If golf’s reverence for Augusta National borders on religious fanaticism, it still paled in comparison to the pilgrimage of those walking its grounds on Monday afternoon. The disciples shuffled behind in rows fifteen deep, a mass of luminous polo shirts blurring as they jostled for position, despite the fact they would never get near enough to catch a glimpse.
There is an argument that Tiger Woods’ aura only grew stronger in his absence. Despite the emergence of a new generation, ever since the near-fatal car crash fourteen months ago that left Woods in a hospital bed for three months, nothing has been able to stop the sense of myth and yearning surrounding his comeback. From behind the veil of secrecy that was cast over his 75mph descent into a roadside ditch, the narrative slowly started to build again last year, beginning with leaked footage of him walking unaided before a short video of him hitting balls on the range last December sent fans into a frenzy. In public, Woods played down expectations but word spread between fellow pros in private and spilt into the press that Woods was back and a return was not beyond his reach. “If anyone can do it, Tiger can.”
Even Brooks Koepka, who’s effectively carved out a reputation as golf’s most indifferent champion, couldn’t help but be drawn into uttering that same phrase. It is hard to imagine any other sport where one figure is viewed in such a divine light, regardless of how many shades of injury and moral impropriety have impinged on its success. In fact, it is quite the opposite. Woods’ flaws seem only to have served to enhance his legend.
And so after months of suspense, there he was, so close that the fans who’d queued up at the earliest hour to gain entry to Augusta could almost reach out across the fairway rope and touch him. Players didn’t so much as worship the ground Woods walked on during his two practice rounds as cite the course’s steep climbs as another obstacle to be trampled. Never one to leave any corner of drama unfulfilled, Woods insisted he would make a “game-time decision” on his participation. At a press conference on Tuesday, he not only eradicated any last semblances of doubt but rewrote the script with a typically bullish sense of conviction.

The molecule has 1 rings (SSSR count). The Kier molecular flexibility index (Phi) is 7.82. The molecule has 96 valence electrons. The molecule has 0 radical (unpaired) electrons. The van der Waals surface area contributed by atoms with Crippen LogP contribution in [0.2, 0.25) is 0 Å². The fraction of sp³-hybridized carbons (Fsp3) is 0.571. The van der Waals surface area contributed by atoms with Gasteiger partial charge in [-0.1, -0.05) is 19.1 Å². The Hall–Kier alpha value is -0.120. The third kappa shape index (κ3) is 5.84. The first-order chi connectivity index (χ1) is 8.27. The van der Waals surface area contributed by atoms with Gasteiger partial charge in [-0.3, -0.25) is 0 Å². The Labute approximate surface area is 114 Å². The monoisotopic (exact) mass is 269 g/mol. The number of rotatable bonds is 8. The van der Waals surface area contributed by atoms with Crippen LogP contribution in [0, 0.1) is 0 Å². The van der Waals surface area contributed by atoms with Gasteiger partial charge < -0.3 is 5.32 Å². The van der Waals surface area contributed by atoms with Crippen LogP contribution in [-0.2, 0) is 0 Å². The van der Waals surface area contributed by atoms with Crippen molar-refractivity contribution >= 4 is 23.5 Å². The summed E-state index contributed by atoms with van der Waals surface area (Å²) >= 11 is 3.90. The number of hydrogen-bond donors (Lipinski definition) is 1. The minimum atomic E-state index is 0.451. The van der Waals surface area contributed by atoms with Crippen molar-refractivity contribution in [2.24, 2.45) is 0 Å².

“As of right now I feel like I am going to play,” he said. “I feel like if I can still compete at the highest level I am going to, but if I feel like I can’t, you won’t see me out here. I don’t show up to an event unless I think I can win it.”
And with that, the alternative storylines leading into this Masters have all been smudged into the margins. From Rory McIlroy’s damned pursuit of a career grand slam to Bryson DeChambeau’s gunslinging, Scottie Scheffler’s ascent to world No 1 to Hideki Matsuyama’s menu and the state of Sandy Lyle’s suspenders, nothing can escape the vast shadow of Woods’ presence. It is golf’s gift and curse, although nobody can claim to be poorer because of it.
“I would say having Tiger anywhere deflects a lot of attention from any of us,” Scheffler said this week, having won three of his last five events to knock Jon Rahm off the top of the world rankings. “It’s definitely easier to fly under the radar.”
Even for those most devout, few expect Woods to mount a serious challenge come Sunday. Ahead of the Masters in 2019, when he defied the realms of reason again to claim a fifth Green Jacket, Woods had played five events in the build-up to Augusta and hadn’t finished outside the top-30. This time, Thursday will mark his first competitive appearance in almost 18 months, since he defended his title at the delayed autumn edition of the Masters in 2020. Even for Lazarus himself, it would surely be an impossible revival.
The trouble is, Woods has never met a miracle he didn’t think possible to enact. His hero status was supposed to be beyond redemption when his infidelities were revealed back in 2009 but still remains intact. His body was supposed to be broken beyond repair after spinal fusion surgery in 2017. Then there was the mugshot plastered across front pages when Woods was found asleep at the wheel later that same year, preceding the horrific crash last February that left the world reeling and Woods reckoning with his mortality like never before.
Ever since his breathtaking victory at Augusta in 1997 when he streaked to victory by 12 shots, Woods’ career has been defined by stretching the boundaries of what has been assumed possible. It is why his aura remains not just undimmed but stands virtually deified all these years later. When he tees off on Thursday morning, they will be packed around the first tee by the thousand. Televisions around the world will broadcast that one moment, regardless of what is to follow. Because if Augusta is the most hallowed ground in golf, Woods is still the man who can part the crowd like a sea everywhere he goes.